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The term "smoking gun" is a reference to an object or fact that serves as conclusive evidence of a crime or similar act, just short of being caught in flagrante delicto. "Smoking gun" refers to the strongest kind of circumstantial evidence, as opposed to direct evidence. Direct evidence would include the entire action: pulling the trigger, firing the gun, and the victim falling.[1] Its name originally came from the idea of finding a smoking (i.e., very recently fired) gun on the person of a suspect wanted for shooting someone, which in that situation would be nearly unshakable proof of having committed the crime. The phrase originated in the Sherlock Holmes story, "The Adventure of the Gloria Scott" (1893).[2]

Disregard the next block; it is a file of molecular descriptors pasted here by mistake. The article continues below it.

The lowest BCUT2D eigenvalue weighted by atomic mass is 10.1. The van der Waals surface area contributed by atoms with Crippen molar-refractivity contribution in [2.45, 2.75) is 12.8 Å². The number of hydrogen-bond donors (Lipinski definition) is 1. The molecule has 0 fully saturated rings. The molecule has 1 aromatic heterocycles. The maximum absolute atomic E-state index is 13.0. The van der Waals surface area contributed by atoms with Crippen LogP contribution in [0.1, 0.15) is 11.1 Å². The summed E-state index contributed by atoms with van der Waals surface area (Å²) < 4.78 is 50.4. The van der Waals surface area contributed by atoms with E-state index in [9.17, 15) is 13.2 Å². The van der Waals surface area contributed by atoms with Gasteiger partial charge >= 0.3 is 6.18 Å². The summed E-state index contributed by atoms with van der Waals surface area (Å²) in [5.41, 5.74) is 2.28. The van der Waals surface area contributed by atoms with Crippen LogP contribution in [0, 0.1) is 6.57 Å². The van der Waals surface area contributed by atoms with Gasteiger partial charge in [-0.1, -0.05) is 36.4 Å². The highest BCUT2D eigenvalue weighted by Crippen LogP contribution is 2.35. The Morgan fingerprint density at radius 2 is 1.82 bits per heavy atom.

In addition to this, its meaning has evolved in uses completely unrelated to criminal activity: for example, scientific evidence that is highly suggestive in favor of a particular hypothesis is sometimes called smoking gun evidence. A piece of evidence that falls just short of being conclusive is sometimes referred to as a "smoldering gun."[citation needed]

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ReferencesEdit

  1. ^ Walton, Douglas. Legal Argumentation and Evidence. Penn State Press, 2010. page 78
  2. ^ Safire, William (26 January 2003). "The Way We Live Now: On Language: Smoking Gun". The New York Times. Retrieved 2015-05-06.